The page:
George Albert Flippin was born in Ohio on February 8, 1868, to Charles and Mahala Flippin. His father, a freed slave who fought for the Union during the Civil War, went on to become a physician after attending the Bennett Eclectic Medical School in Chicago. His mother died when he was a child, but his father later married a white physician who had also attended Bennett Eclectic Medical School. Flippin graduated from Henderson High School in 1891 and went on to attend the University of Nebraska from 1891 to 1894.
Flippin, the University’s first African-American football player, rose to prominence. Despite being a fantastic player, Flippin was subjected to racism. In 1893, he was elected captain by his teammates, but the newly hired coach, Frank Crawford, refused to hire him. “It takes a man with brains to be a captain; all there is to Flippin is brute force,” he was quoted as saying. Flippin became president of the Palladian Literary Society, sergeant-at-arms of the 105-member University Debating Club, and a charter member of the University Medical Society in Lincoln, despite Crawford’s opinion.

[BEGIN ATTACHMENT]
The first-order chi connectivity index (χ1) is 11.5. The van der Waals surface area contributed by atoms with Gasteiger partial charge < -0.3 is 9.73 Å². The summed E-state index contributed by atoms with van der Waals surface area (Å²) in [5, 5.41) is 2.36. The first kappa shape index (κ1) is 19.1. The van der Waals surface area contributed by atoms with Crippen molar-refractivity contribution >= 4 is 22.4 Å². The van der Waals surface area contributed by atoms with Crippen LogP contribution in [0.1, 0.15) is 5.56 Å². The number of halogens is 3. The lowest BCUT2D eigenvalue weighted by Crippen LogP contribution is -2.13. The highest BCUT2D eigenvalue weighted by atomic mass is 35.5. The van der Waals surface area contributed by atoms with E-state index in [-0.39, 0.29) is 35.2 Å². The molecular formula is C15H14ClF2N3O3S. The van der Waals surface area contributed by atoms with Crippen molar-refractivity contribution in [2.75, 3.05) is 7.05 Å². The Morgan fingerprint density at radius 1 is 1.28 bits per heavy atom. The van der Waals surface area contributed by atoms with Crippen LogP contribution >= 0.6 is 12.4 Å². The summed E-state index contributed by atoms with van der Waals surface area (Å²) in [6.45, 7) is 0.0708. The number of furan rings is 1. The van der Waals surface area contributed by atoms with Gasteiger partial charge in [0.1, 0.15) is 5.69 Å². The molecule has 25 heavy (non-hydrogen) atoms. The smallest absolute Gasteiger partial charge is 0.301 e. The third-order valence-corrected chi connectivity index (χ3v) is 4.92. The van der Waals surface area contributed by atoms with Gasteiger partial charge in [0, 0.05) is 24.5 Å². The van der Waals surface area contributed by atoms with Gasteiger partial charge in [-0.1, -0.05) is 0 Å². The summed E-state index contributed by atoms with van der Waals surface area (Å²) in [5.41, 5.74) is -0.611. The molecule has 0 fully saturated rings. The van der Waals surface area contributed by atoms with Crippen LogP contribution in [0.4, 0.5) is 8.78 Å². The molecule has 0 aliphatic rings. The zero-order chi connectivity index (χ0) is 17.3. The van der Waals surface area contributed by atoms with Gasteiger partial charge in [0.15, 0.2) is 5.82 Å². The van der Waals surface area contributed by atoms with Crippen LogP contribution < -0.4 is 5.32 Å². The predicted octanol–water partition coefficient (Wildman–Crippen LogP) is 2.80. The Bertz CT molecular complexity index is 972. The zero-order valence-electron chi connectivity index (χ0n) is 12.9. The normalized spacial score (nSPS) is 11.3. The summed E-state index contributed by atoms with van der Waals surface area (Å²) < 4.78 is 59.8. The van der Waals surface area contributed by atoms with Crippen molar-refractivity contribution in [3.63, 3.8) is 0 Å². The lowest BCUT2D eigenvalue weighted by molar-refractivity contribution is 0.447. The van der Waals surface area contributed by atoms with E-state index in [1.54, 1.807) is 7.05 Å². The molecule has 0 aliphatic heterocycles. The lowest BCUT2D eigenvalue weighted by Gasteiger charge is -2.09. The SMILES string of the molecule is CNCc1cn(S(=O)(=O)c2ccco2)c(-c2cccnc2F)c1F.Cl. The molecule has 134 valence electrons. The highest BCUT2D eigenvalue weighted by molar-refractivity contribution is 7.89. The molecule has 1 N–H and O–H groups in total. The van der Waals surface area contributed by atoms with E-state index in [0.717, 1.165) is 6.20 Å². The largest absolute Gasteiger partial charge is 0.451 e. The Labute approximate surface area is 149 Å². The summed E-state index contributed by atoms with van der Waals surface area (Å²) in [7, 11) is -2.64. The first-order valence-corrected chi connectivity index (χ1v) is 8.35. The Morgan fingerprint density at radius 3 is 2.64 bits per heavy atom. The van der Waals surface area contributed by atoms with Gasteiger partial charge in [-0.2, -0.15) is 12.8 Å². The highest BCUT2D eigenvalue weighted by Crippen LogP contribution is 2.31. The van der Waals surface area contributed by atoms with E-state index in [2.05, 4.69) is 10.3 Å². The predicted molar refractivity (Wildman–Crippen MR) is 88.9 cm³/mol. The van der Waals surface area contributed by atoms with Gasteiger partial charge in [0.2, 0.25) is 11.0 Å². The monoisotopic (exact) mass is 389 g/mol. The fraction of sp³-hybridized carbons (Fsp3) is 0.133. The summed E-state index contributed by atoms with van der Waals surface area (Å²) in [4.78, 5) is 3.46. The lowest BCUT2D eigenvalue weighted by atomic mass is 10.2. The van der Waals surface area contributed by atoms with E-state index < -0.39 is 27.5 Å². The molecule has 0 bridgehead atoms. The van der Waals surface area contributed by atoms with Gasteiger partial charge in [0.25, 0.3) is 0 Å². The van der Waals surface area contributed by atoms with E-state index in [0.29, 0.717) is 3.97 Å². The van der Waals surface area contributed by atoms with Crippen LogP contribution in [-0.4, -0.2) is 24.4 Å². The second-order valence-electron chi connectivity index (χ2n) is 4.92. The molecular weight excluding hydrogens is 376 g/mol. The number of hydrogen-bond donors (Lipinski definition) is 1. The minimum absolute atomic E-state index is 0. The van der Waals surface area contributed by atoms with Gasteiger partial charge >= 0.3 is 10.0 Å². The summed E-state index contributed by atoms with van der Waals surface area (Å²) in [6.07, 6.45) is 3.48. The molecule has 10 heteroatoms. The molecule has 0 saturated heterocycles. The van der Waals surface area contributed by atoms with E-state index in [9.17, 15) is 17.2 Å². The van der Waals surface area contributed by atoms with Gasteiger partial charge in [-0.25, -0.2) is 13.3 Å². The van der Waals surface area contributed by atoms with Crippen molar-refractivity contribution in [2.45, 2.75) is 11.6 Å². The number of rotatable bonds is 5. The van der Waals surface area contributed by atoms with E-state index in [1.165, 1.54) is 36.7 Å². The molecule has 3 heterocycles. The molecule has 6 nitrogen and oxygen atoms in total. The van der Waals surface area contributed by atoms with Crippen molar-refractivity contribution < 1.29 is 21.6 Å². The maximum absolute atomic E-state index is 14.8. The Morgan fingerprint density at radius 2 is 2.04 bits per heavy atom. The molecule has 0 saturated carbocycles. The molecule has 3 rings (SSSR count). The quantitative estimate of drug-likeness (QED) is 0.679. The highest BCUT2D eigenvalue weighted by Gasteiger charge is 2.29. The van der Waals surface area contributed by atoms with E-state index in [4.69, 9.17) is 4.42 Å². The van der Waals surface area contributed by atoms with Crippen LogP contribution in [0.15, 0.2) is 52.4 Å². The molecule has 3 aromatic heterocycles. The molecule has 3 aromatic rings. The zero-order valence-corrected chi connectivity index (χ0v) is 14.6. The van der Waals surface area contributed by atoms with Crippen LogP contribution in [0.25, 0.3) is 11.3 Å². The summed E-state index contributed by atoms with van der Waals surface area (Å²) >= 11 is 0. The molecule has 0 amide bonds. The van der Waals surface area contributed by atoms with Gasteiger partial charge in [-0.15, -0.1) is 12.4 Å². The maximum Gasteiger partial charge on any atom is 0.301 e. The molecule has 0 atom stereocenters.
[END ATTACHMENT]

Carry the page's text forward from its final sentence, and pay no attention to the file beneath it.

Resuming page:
Flippin began his medical studies at the College of Physicians and Surgeons in Chicago in 1898. He graduated in 1900 and worked in Chicago and Pine Bluff, Arkansas before settling in Stromsburg, Nebraska, with his wife, Georgia Smith, in 1907. His father and stepmother had established a medical practice in Stromsburg.
Flippin built Stromsburg’s first hospital, which is now a Bed and Breakfast.
He was a well-known doctor and surgeon who made house calls throughout the state. Flippin always cared for the sick, whether they could afford it or not.
He was a physician, but his status as a well-educated professional did not shield him from discrimination. Flippin was involved in an early civil rights case in Nebraska, where he was refused service at a restaurant.
George Flippin passed away on May 15, 1929. He was inducted into the University of Nebraska Football Hall of Fame posthumously in 1974.